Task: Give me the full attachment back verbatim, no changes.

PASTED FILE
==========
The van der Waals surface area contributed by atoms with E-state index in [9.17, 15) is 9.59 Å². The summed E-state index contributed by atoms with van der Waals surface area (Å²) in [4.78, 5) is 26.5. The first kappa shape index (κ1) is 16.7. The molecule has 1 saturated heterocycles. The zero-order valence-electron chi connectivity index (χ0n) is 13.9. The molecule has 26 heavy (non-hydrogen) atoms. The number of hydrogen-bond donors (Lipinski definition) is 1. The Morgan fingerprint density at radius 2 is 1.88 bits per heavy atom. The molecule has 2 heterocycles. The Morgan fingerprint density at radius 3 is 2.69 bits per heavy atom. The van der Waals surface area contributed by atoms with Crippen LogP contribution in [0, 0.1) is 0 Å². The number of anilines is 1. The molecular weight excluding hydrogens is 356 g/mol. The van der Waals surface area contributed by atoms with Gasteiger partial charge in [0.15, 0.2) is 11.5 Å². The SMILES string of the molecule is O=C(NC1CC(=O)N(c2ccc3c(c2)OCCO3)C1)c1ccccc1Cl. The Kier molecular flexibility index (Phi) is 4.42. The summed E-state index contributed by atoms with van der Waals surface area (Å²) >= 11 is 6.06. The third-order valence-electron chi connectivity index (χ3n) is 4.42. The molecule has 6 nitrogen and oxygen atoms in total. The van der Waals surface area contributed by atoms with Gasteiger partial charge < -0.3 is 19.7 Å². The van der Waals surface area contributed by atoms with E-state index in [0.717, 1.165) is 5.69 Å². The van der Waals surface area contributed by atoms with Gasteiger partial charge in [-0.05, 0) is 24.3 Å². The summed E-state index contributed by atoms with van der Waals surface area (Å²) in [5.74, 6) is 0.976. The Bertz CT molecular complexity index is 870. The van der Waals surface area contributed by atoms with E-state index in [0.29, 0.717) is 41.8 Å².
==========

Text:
The van der Waals surface area contributed by atoms with E-state index in [9.17, 15) is 9.59 Å². The summed E-state index contributed by atoms with van der Waals surface area (Å²) in [4.78, 5) is 26.5. The first kappa shape index (κ1) is 16.7. The molecule has 1 saturated heterocycles. The zero-order valence-electron chi connectivity index (χ0n) is 13.9. The molecule has 26 heavy (non-hydrogen) atoms. The number of hydrogen-bond donors (Lipinski definition) is 1. The Morgan fingerprint density at radius 2 is 1.88 bits per heavy atom. The molecule has 2 heterocycles. The Morgan fingerprint density at radius 3 is 2.69 bits per heavy atom. The van der Waals surface area contributed by atoms with Crippen LogP contribution in [0, 0.1) is 0 Å². The number of anilines is 1. The molecular weight excluding hydrogens is 356 g/mol. The van der Waals surface area contributed by atoms with Gasteiger partial charge in [0.15, 0.2) is 11.5 Å². The SMILES string of the molecule is O=C(NC1CC(=O)N(c2ccc3c(c2)OCCO3)C1)c1ccccc1Cl. The Kier molecular flexibility index (Phi) is 4.42. The summed E-state index contributed by atoms with van der Waals surface area (Å²) >= 11 is 6.06. The third-order valence-electron chi connectivity index (χ3n) is 4.42. The molecule has 6 nitrogen and oxygen atoms in total. The van der Waals surface area contributed by atoms with Gasteiger partial charge < -0.3 is 19.7 Å². The van der Waals surface area contributed by atoms with E-state index in [0.717, 1.165) is 5.69 Å². The van der Waals surface area contributed by atoms with Gasteiger partial charge in [-0.05, 0) is 24.3 Å². The summed E-state index contributed by atoms with van der Waals surface area (Å²) in [5.74, 6) is 0.976. The Bertz CT molecular complexity index is 870. The van der Waals surface area contributed by atoms with E-state index in [0.29, 0.717) is 41.8 Å².